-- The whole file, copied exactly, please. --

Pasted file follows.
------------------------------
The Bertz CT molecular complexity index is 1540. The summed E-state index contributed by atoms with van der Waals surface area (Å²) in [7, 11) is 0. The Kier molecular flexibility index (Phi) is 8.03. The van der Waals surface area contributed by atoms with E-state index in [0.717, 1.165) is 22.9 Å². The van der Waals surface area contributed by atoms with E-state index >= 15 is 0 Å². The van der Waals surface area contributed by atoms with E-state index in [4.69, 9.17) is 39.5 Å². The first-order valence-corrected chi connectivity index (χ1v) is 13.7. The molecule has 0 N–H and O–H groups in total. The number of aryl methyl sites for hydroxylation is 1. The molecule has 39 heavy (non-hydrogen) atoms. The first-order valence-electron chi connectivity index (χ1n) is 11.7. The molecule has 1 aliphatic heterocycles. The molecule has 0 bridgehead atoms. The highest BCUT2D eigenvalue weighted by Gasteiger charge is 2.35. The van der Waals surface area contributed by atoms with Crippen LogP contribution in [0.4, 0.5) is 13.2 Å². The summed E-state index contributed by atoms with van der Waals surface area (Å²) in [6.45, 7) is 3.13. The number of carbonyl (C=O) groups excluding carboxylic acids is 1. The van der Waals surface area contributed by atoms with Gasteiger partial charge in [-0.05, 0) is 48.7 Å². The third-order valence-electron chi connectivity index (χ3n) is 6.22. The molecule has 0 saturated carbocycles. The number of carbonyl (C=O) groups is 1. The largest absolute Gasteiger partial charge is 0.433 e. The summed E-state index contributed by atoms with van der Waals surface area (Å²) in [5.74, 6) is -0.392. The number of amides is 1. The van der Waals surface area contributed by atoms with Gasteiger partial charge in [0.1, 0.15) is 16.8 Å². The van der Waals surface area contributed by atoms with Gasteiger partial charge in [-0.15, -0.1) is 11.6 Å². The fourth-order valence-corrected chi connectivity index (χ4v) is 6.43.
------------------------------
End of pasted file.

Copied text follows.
The Bertz CT molecular complexity index is 1540. The summed E-state index contributed by atoms with van der Waals surface area (Å²) in [7, 11) is 0. The Kier molecular flexibility index (Phi) is 8.03. The van der Waals surface area contributed by atoms with E-state index in [0.717, 1.165) is 22.9 Å². The van der Waals surface area contributed by atoms with E-state index >= 15 is 0 Å². The van der Waals surface area contributed by atoms with E-state index in [4.69, 9.17) is 39.5 Å². The first-order valence-corrected chi connectivity index (χ1v) is 13.7. The molecule has 0 N–H and O–H groups in total. The number of aryl methyl sites for hydroxylation is 1. The molecule has 39 heavy (non-hydrogen) atoms. The first-order valence-electron chi connectivity index (χ1n) is 11.7. The molecule has 1 aliphatic heterocycles. The molecule has 0 bridgehead atoms. The highest BCUT2D eigenvalue weighted by Gasteiger charge is 2.35. The van der Waals surface area contributed by atoms with Crippen LogP contribution in [0.4, 0.5) is 13.2 Å². The summed E-state index contributed by atoms with van der Waals surface area (Å²) in [6.45, 7) is 3.13. The number of carbonyl (C=O) groups excluding carboxylic acids is 1. The van der Waals surface area contributed by atoms with Gasteiger partial charge in [-0.05, 0) is 48.7 Å². The third-order valence-electron chi connectivity index (χ3n) is 6.22. The molecule has 0 saturated carbocycles. The number of carbonyl (C=O) groups is 1. The largest absolute Gasteiger partial charge is 0.433 e. The summed E-state index contributed by atoms with van der Waals surface area (Å²) in [5.74, 6) is -0.392. The number of amides is 1. The van der Waals surface area contributed by atoms with Gasteiger partial charge in [0.1, 0.15) is 16.8 Å². The van der Waals surface area contributed by atoms with Gasteiger partial charge in [-0.15, -0.1) is 11.6 Å². The fourth-order valence-corrected chi connectivity index (χ4v) is 6.43.